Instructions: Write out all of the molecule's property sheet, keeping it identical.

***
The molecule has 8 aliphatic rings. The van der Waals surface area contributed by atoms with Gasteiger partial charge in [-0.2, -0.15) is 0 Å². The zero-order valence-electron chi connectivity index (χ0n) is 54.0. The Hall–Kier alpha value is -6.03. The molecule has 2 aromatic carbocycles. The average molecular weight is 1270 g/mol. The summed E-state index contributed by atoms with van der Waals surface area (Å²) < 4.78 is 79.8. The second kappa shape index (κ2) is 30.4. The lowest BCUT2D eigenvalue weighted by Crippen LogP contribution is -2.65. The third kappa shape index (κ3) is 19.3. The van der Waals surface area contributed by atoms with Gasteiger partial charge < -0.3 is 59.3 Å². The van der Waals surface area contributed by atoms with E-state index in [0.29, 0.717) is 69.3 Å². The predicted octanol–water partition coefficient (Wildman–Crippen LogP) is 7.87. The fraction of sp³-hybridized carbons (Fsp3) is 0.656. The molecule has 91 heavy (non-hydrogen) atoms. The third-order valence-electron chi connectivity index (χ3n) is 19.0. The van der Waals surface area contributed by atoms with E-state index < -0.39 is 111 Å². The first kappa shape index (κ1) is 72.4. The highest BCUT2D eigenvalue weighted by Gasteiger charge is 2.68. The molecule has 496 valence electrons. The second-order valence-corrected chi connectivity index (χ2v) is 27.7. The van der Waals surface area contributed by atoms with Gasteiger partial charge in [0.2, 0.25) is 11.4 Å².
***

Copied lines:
The molecule has 8 aliphatic rings. The van der Waals surface area contributed by atoms with Gasteiger partial charge in [-0.2, -0.15) is 0 Å². The zero-order valence-electron chi connectivity index (χ0n) is 54.0. The Hall–Kier alpha value is -6.03. The molecule has 2 aromatic carbocycles. The average molecular weight is 1270 g/mol. The summed E-state index contributed by atoms with van der Waals surface area (Å²) < 4.78 is 79.8. The second kappa shape index (κ2) is 30.4. The lowest BCUT2D eigenvalue weighted by Crippen LogP contribution is -2.65. The third kappa shape index (κ3) is 19.3. The van der Waals surface area contributed by atoms with Gasteiger partial charge < -0.3 is 59.3 Å². The van der Waals surface area contributed by atoms with E-state index in [0.29, 0.717) is 69.3 Å². The predicted octanol–water partition coefficient (Wildman–Crippen LogP) is 7.87. The fraction of sp³-hybridized carbons (Fsp3) is 0.656. The molecule has 91 heavy (non-hydrogen) atoms. The third-order valence-electron chi connectivity index (χ3n) is 19.0. The van der Waals surface area contributed by atoms with E-state index < -0.39 is 111 Å². The first kappa shape index (κ1) is 72.4. The highest BCUT2D eigenvalue weighted by Gasteiger charge is 2.68. The molecule has 496 valence electrons. The second-order valence-corrected chi connectivity index (χ2v) is 27.7. The van der Waals surface area contributed by atoms with Gasteiger partial charge in [0.2, 0.25) is 11.4 Å².